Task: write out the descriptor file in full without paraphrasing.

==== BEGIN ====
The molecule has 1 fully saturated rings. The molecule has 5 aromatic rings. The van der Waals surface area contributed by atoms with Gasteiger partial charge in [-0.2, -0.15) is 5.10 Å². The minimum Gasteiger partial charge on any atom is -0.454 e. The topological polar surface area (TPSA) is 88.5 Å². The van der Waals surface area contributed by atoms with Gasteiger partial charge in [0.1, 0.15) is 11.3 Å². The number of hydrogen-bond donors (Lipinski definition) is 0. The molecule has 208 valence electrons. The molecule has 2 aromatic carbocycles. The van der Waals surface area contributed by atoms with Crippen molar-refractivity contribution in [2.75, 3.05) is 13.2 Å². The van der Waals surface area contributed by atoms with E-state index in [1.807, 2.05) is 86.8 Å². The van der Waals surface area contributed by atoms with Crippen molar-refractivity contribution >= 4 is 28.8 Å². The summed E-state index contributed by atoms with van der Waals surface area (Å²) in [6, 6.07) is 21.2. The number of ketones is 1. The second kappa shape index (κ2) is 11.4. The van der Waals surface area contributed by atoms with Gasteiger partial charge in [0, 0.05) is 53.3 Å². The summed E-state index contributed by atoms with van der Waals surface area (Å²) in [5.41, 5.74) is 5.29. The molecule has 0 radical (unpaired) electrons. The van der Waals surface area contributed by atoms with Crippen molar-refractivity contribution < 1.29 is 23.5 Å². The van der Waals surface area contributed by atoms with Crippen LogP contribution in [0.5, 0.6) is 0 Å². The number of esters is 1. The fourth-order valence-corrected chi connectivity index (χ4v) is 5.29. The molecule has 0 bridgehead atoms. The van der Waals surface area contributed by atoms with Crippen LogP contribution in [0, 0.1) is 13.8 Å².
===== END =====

The molecule has 1 fully saturated rings. The molecule has 5 aromatic rings. The van der Waals surface area contributed by atoms with Gasteiger partial charge in [-0.2, -0.15) is 5.10 Å². The minimum Gasteiger partial charge on any atom is -0.454 e. The topological polar surface area (TPSA) is 88.5 Å². The van der Waals surface area contributed by atoms with Gasteiger partial charge in [0.1, 0.15) is 11.3 Å². The number of hydrogen-bond donors (Lipinski definition) is 0. The molecule has 208 valence electrons. The molecule has 2 aromatic carbocycles. The van der Waals surface area contributed by atoms with Crippen molar-refractivity contribution in [2.75, 3.05) is 13.2 Å². The van der Waals surface area contributed by atoms with E-state index in [1.807, 2.05) is 86.8 Å². The van der Waals surface area contributed by atoms with Crippen molar-refractivity contribution >= 4 is 28.8 Å². The summed E-state index contributed by atoms with van der Waals surface area (Å²) in [6, 6.07) is 21.2. The number of ketones is 1. The second kappa shape index (κ2) is 11.4. The van der Waals surface area contributed by atoms with Gasteiger partial charge in [0, 0.05) is 53.3 Å². The summed E-state index contributed by atoms with van der Waals surface area (Å²) in [5.41, 5.74) is 5.29. The molecule has 0 radical (unpaired) electrons. The van der Waals surface area contributed by atoms with Crippen molar-refractivity contribution < 1.29 is 23.5 Å². The van der Waals surface area contributed by atoms with Crippen LogP contribution in [0.5, 0.6) is 0 Å². The number of esters is 1. The fourth-order valence-corrected chi connectivity index (χ4v) is 5.29. The molecule has 0 bridgehead atoms. The van der Waals surface area contributed by atoms with Crippen LogP contribution in [0, 0.1) is 13.8 Å².